Phil Jackson’s ‘Posse’ Problem Is Only Getting Worse, But At Least It Galvanized The Knicks

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The Knicks aren’t the Knicks unless they’re making headlines for all the wrong reasons, and team president Phil Jackson has certainly provided the media with enough material to get us to NBA All-Star Weekend. Jackson’s really bad season began last week when LeBron James’ longtime friend and business partner Maverick Carter took exception to the Zen Master referring to James’ associates as a “posse.” The same day, James responded with a critical blow, saying he “had nothing but respect for him as a coach.” Had? “Yeah.” Ouch.

Making matters worse, while the hot takes poured in, Jackson’s star player, Carmelo Anthony, openly supported James: “I don’t think you would have to be a rocket scientist or an educated person to understand what that means to us.” In recent days, other NBA stars have expressed support for James, as James Harden told reporters on Sunday:

“I’m standing with LeBron. His friends or his business partners are not a posse. They work extremely hard for what they have; my friends as well. He stands up for what he believes in, and I’m in the same situation.”

“I don’t know what he meant, but that word wasn’t the right word,” Harden said. “So obviously you have friends who work extremely hard to run their business and be businessmen. That’s what they are, they’re businessmen.” (Via ESPN)

Warriors star Kevin Durant also understands why James and his friends are so upset, but like others, including Carter, he doesn’t think Jackson is racist:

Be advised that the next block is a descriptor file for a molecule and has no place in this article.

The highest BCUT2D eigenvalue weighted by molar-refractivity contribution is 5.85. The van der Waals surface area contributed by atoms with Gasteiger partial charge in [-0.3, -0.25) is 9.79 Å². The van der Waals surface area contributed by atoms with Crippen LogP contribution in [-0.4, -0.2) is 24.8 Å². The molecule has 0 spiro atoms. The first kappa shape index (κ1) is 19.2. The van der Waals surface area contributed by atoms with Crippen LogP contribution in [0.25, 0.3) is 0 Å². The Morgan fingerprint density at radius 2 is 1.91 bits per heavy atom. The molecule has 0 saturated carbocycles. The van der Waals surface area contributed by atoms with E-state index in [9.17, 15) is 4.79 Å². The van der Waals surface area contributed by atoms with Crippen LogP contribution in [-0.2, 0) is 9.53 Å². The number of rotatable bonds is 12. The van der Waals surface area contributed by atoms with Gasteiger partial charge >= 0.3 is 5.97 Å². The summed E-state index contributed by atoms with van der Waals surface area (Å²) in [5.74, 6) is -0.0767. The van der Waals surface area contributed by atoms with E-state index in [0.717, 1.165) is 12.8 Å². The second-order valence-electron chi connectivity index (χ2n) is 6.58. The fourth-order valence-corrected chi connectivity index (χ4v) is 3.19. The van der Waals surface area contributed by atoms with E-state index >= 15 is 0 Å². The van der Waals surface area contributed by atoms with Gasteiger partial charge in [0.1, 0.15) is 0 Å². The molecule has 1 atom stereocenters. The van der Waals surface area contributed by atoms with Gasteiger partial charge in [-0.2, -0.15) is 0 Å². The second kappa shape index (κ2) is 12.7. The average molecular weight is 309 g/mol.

“I see why LeBron took offense to it,” Durant told ESPN. “He doesn’t just work on the basketball court; he puts his work in [off of it, as well]. He’s trying to set himself, his kids, his kid’s kids up forever. So doing it for 10-plus years, to not associate what he’s done with being an empire, I understand why he took offense to it.”

“I don’t think Phil is racist,” Durant said to ESPN. “I think he just used a bad word; and he shouldn’t be talking about other players, anyway, on another team. But I don’t think Phil — I don’t think he meant it in a bad way, but it sounds like a downgrade to what they really are. I understand why [LeBron] was upset.” (ESPN)

Even Detroit Pistons coach Stan Van Gundy weighed in, as he never holds his opinions back, and he’s apologizing for that thing he said that nobody ever heard him say:

“I’ve never used that word publicly with anybody, but I have used it just in talking to people I know and things like that,” Van Gundy said. “And it has never been in conjunction with a white player. And I think, at the time where you’re going to call out other people on attitudes, I think you need to be willing to look in the mirror and call yourself out.” (Via the Detroit Free Press)

Interestingly, as sports columnists (and even Woj) pile on with criticism of how he’s handling (or mishandling) the Knicks, Jackson has yet to openly address Posse-Gate. In fact, he may not have even addressed it behind-the scenes, with his team. On Sunday, after they beat the Hawks 104-94 to improve to 6-7, the Knicks held a team meeting to discuss their collective mentality, as Anthony told ESPN:

“I thought the players did a great job of just kind of voicing their opinion on kind of where we want to be, what type of team we want to be, where we want to go and things that we want to see change,” he said.

Jackson was there, too, but he didn’t speak. “Which is good,” Anthony reportedly said, proving that his subtle shade is already in midseason form.